Author Topic: Beer and Cheese Dip  (Read 581 times)

0 Members and 1 Guest are viewing this topic.

cwm

  • Hero Member
  • ***
  • Posts: 2427
Beer and Cheese Dip
« on: October 22, 2013, 11:16:51 AM »
2 bricks cream cheese
1 packet Ranch seasoning
1/2 cup beer
2 cups grated cheddar cheese

Mix cream cheese, ranch, and beer until blended. Stir in cheddar cheese by hand.

I used spicy ranch, it gives the whole thing an orange tint and is still delicious. This dip works really well with pretzels, too.

ETA: I wasn't told what kind of beer. I used Miller Lite and it worked well, but I'd imagine any non-flavored beer would work. I'd hate to try apple beer, though. It may be good to drink, but I don't think it would cheese up well...

BigBadBetty

  • Member
  • **
  • Posts: 308
Re: Beer and Cheese Dip
« Reply #1 on: October 22, 2013, 01:06:49 PM »
Thank you! I think we still have a few bottles left of the semi-failed homebrew. It was drinkable but not very good. Always looking for more recipes to use up not-so-hot beer.

hobish

  • Super Hero!
  • ****
  • Posts: 18187
  • Release the gelfling!
Re: Beer and Cheese Dip
« Reply #2 on: October 22, 2013, 01:25:25 PM »
Thank you! I think we still have a few bottles left of the semi-failed homebrew. It was drinkable but not very good. Always looking for more recipes to use up not-so-hot beer.

Hehehee! That is exactly what I was thinking. Iíve got a bunch of failed honey saisson that might be good for this or maybe bread. Lord knows it is not good for drinking. We were so excited about making it, and it is so sooo bad.
It's alright, man. I'm only bleeding, man. Stay hungry, stay free, and do the best you can.
~Gaslight Anthem

jpcher

  • Super Hero!
  • ****
  • Posts: 8768
Re: Beer and Cheese Dip
« Reply #3 on: October 22, 2013, 05:48:17 PM »
I'm curious (serious, not snarky) as to why a bad-tasting beer (when you drink it) would work better in a recipe? Do you think that the other ingredients will hide the bad taste?

I mean that when you're cooking with wine you are suppose to use a wine that you like to drink (or is that an old wives tale?)

flickan

  • Member
  • **
  • Posts: 192
Re: Beer and Cheese Dip
« Reply #4 on: October 22, 2013, 07:02:09 PM »
I'm curious (serious, not snarky) as to why a bad-tasting beer (when you drink it) would work better in a recipe? Do you think that the other ingredients will hide the bad taste?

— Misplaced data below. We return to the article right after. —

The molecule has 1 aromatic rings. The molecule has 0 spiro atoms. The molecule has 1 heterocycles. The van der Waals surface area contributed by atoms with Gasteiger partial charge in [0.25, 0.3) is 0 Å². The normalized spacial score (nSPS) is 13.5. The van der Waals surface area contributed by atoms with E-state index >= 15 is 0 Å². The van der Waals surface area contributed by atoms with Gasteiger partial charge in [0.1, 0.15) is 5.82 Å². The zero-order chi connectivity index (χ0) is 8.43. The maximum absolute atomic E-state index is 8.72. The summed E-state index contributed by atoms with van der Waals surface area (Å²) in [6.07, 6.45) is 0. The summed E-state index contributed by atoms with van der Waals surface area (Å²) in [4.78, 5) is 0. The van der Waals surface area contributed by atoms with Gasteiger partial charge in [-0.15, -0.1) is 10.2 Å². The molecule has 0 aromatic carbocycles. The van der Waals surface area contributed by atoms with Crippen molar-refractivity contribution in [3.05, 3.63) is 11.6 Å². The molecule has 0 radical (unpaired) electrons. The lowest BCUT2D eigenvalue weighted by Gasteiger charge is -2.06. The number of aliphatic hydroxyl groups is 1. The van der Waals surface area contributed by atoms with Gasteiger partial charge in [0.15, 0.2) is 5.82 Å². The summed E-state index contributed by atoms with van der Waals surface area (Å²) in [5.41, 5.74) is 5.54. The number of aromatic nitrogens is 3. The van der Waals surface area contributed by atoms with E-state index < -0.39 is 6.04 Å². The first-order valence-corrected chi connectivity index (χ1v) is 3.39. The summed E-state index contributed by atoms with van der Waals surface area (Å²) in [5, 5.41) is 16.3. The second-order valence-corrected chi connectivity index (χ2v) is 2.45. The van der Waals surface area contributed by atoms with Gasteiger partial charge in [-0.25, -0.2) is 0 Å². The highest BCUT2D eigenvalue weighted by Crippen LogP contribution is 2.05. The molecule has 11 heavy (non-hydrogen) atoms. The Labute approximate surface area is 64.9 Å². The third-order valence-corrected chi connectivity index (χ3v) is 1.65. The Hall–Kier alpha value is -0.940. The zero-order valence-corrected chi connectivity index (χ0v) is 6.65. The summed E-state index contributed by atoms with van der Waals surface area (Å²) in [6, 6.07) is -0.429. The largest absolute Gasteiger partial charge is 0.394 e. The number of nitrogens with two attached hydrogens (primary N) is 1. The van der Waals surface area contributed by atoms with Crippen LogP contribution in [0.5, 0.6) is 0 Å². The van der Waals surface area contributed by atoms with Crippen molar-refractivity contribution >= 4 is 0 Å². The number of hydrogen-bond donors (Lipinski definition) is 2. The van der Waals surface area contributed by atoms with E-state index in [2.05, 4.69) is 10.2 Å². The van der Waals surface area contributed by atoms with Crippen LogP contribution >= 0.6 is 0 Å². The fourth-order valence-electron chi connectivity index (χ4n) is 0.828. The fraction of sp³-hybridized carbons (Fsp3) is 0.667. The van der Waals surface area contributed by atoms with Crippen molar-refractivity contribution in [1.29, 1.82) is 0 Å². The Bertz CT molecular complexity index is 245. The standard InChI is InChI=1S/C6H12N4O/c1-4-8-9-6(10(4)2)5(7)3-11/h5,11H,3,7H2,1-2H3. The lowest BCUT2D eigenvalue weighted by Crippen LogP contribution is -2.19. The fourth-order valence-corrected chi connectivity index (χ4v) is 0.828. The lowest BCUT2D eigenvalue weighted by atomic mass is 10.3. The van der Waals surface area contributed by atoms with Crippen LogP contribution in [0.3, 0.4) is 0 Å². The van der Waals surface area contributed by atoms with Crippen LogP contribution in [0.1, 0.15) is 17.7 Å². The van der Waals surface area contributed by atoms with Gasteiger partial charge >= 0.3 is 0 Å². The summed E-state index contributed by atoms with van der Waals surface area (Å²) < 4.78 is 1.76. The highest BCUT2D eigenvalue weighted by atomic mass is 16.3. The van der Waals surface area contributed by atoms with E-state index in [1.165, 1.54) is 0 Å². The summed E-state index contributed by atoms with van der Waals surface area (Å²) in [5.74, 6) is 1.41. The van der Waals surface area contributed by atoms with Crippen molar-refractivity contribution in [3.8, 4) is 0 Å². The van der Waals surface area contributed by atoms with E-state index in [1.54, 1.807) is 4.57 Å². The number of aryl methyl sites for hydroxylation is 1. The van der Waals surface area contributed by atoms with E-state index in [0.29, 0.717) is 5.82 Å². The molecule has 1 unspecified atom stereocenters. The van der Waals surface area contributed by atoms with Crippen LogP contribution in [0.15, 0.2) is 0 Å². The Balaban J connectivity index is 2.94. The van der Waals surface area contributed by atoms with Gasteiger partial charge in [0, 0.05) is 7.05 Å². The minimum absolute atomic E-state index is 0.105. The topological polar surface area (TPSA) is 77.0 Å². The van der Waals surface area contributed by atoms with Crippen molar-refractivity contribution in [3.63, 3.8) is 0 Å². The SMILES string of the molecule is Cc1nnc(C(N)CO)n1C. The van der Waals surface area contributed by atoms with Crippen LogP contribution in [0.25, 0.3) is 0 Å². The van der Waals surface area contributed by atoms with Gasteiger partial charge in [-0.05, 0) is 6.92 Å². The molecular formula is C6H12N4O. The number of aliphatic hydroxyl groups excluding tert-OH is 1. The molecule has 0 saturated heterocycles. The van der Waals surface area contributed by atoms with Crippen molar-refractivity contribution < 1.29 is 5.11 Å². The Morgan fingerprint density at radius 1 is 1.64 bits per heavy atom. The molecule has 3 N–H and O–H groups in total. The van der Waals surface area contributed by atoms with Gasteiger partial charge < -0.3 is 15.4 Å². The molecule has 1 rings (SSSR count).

I mean that when you're cooking with wine you are suppose to use a wine that you like to drink (or is that an old wives tale?)

The wine thing depends on who you talk to.  If I've got a bottle of red that has gone unfinished for two nights I will use it for vinegar in crock pot dishes for up to a month with a cork replacer in it (I keep it in the fridge, not trying to kill anyone)  Some people insist you only use good wine you would drink.  I feel I can taste the difference when I drink it but not when it's cooked in so I don't bother using good wine for cooking.  I imagine beer is much the same, though I don't cook with it often.

Lynnv

  • Hero Member
  • ***
  • Posts: 2519
Re: Beer and Cheese Dip
« Reply #5 on: October 22, 2013, 07:33:30 PM »
I'm curious (serious, not snarky) as to why a bad-tasting beer (when you drink it) would work better in a recipe? Do you think that the other ingredients will hide the bad taste?

I presumed (perhaps incorrectly) that these were failed attempts at specific style of beer that didn't come out to the brewer's taste as opposed to beers that actively taste bad.  A failed honey saison that isn't to my taste may not be a bad beer-just a bad saison.

Back when I used to brew on a much more regular basis, I made a batch of brown that did not end well.  It didn't taste awful, but it sure wasn't to my taste.  And it was a horrible brown ale.  It ended up being more like a mediocre porter than a brown.  Great to cook with, but not something I wanted to drink by itself.  And I like porters (and browns).  It just wasn't a decent example of either.


I mean that when you're cooking with wine you are suppose to use a wine that you like to drink (or is that an old wives tale?)

I would not cook with something that I found undrinkable (cooking wine comes to mind).  But there are a lot of wines that aren't my favorites, but are fine to cook with IMO.  I know others disagree-but my rule of thumb is that I don't cook with any alcohol that is undrinkably bad.